Next-generation firewalls are hardware- or software-based network security products that can detect and block sophisticated attacks beyond traditional firewall technologies.
There are many options for NGFWs, and while they all provide a variety of protection features that are commonly available in point products -- such as traditional firewalls, intrusion detection systems (IDS), intrusion prevention systems (IPS), wireless management systems, quality of service (QoS) and application control systems -- there are often significant differences between what is available from specific NGFW offerings.
For example, some vendors provide unified threat management products separately from NGFWs for small to midsize businesses, while others embed UTM features in their NGFW base offerings.
Consequently, it is clear that regardless of what vendors call their NGFW products, it is incumbent that buyers understand the precise features each NGFW product under consideration includes. To help get readers started on this process and guide them in making the best NGFW purchase decisions for their particular environments, this article presents six firewall selection criteria to consider, as well as questions to ask when comparing and contrasting these IT security products during the procurement process.
1. Platform type
Most next-generation firewalls are hardware- (appliance), software- (downloadable) or cloud-based (SaaS). Hardware-based NGFWs appeal best to large and midsize enterprises; software-based NGFWs to small companies with simple network infrastructures; and cloud-based NGFWs to highly decentralized, multi-location sites or enterprises where the required skill sets to manage them are wanting or reallocated.
2. Feature set
Not all NGFW vendors offer the similar features. NGFW features typically consist of inline deep packet inspection firewalls, IDS/IPS, application inspection and control, SSL/SSH inspection, website filtering and QoS/bandwidth management to protect networks against the latest in sophisticated network attacks and intrusion.
Additionally, most NGFWs offer threat intelligence, mobile device security, data loss prevention (DLP), Active Directory integration and an open architecture that allows clients to tailor application control and even some firewall rule definitions.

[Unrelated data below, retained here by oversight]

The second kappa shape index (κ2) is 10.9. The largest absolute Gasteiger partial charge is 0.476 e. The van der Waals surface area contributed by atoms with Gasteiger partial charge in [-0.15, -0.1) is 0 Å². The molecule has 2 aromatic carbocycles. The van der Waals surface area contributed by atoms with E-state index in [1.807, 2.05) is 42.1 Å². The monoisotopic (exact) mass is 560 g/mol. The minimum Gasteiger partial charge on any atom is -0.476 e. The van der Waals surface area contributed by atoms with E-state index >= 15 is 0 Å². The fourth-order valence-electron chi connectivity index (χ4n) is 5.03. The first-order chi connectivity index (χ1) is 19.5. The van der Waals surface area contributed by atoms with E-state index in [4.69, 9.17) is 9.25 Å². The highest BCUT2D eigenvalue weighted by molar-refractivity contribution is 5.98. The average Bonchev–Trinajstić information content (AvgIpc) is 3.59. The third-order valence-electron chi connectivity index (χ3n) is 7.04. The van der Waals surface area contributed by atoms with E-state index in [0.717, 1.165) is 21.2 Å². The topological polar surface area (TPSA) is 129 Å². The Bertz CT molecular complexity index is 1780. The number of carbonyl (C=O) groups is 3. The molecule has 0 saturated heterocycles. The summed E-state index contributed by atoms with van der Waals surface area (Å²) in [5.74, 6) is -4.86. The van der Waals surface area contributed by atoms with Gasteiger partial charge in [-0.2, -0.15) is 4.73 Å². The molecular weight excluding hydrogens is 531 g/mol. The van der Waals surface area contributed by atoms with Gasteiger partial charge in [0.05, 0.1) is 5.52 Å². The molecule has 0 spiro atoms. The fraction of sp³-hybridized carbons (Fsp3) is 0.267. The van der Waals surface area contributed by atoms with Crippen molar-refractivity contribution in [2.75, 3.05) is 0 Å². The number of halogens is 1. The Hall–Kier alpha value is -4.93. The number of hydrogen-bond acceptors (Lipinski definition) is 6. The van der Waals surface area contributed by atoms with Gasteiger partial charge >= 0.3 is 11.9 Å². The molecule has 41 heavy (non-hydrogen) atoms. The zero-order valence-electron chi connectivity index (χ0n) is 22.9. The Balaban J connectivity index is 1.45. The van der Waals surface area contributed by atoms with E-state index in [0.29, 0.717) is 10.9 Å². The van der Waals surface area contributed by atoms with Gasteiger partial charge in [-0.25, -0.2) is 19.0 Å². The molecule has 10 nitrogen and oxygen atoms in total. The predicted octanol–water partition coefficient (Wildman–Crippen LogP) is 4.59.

An important caveat is that the features available in NGFWs outside of traditional firewall blocking and tackling do not offer full complements of each. For example, NGFW DLP is not at the level of what's typically provided by a dedicated DLP point product. Also, NGFW application control provides identification and authorization of defined applications, user access and additional time-of-day and upload/download permissions. Some NGFWs are also able to filter packets based on applications and provide content filtering of the application.
The key is for the organization to know what they are buying and whether or not it provides the level of protection required for each specific area of desired security.
Because NGFWs integrate many features into a single appliance, they may seem attractive to some organizations. However, enabling all available features at once could result in serious performance degradation. Admittedly, NGFW performance metrics have improved over the years, but buyers need to seriously consider performance in relationship to the security features they want to enable when determining the vendors and the models of NGFW they choose.
For example, in July 2018, NSS Labs Inc. published the results of a comparative study of 10 NGFWs covering three major areas -- security effectiveness, performance and total cost of ownership (TCO).